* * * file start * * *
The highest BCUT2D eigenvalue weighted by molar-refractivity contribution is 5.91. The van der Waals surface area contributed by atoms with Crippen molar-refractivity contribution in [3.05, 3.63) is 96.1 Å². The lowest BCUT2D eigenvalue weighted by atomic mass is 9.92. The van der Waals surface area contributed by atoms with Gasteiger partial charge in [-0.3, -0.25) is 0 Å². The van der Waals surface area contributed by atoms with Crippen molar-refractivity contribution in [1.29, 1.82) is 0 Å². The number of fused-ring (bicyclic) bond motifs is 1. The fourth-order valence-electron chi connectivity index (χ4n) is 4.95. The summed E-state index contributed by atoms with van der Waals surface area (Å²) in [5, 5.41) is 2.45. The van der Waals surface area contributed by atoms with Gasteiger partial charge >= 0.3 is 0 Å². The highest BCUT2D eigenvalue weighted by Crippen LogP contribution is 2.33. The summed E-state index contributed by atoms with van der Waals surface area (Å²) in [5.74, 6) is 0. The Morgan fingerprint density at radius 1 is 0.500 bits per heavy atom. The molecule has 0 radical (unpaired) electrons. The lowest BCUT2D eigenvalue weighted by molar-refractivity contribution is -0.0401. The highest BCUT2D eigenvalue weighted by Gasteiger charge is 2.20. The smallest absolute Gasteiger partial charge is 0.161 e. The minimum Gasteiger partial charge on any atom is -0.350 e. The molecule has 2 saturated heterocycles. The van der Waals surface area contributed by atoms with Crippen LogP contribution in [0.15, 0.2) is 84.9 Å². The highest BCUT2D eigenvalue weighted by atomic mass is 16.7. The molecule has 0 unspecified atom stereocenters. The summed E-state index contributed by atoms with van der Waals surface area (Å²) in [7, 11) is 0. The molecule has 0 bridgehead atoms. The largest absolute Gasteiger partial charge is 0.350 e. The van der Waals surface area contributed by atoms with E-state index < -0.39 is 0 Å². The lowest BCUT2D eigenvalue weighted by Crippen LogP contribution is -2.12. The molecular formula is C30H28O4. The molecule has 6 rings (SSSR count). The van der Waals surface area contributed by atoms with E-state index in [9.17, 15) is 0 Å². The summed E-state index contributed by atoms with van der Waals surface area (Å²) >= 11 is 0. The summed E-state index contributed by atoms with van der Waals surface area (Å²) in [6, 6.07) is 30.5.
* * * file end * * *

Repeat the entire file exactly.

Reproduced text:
The highest BCUT2D eigenvalue weighted by molar-refractivity contribution is 5.91. The van der Waals surface area contributed by atoms with Crippen molar-refractivity contribution in [3.05, 3.63) is 96.1 Å². The lowest BCUT2D eigenvalue weighted by atomic mass is 9.92. The van der Waals surface area contributed by atoms with Gasteiger partial charge in [-0.3, -0.25) is 0 Å². The van der Waals surface area contributed by atoms with Crippen molar-refractivity contribution in [1.29, 1.82) is 0 Å². The number of fused-ring (bicyclic) bond motifs is 1. The fourth-order valence-electron chi connectivity index (χ4n) is 4.95. The summed E-state index contributed by atoms with van der Waals surface area (Å²) in [5, 5.41) is 2.45. The van der Waals surface area contributed by atoms with Gasteiger partial charge >= 0.3 is 0 Å². The highest BCUT2D eigenvalue weighted by Crippen LogP contribution is 2.33. The summed E-state index contributed by atoms with van der Waals surface area (Å²) in [5.74, 6) is 0. The Morgan fingerprint density at radius 1 is 0.500 bits per heavy atom. The molecule has 0 radical (unpaired) electrons. The lowest BCUT2D eigenvalue weighted by molar-refractivity contribution is -0.0401. The highest BCUT2D eigenvalue weighted by Gasteiger charge is 2.20. The smallest absolute Gasteiger partial charge is 0.161 e. The minimum Gasteiger partial charge on any atom is -0.350 e. The molecule has 2 saturated heterocycles. The van der Waals surface area contributed by atoms with Crippen LogP contribution in [0.15, 0.2) is 84.9 Å². The highest BCUT2D eigenvalue weighted by atomic mass is 16.7. The molecule has 0 unspecified atom stereocenters. The summed E-state index contributed by atoms with van der Waals surface area (Å²) in [7, 11) is 0. The molecule has 0 bridgehead atoms. The largest absolute Gasteiger partial charge is 0.350 e. The van der Waals surface area contributed by atoms with E-state index < -0.39 is 0 Å². The lowest BCUT2D eigenvalue weighted by Crippen LogP contribution is -2.12. The molecular formula is C30H28O4. The molecule has 6 rings (SSSR count). The van der Waals surface area contributed by atoms with E-state index in [9.17, 15) is 0 Å². The summed E-state index contributed by atoms with van der Waals surface area (Å²) >= 11 is 0. The summed E-state index contributed by atoms with van der Waals surface area (Å²) in [6, 6.07) is 30.5.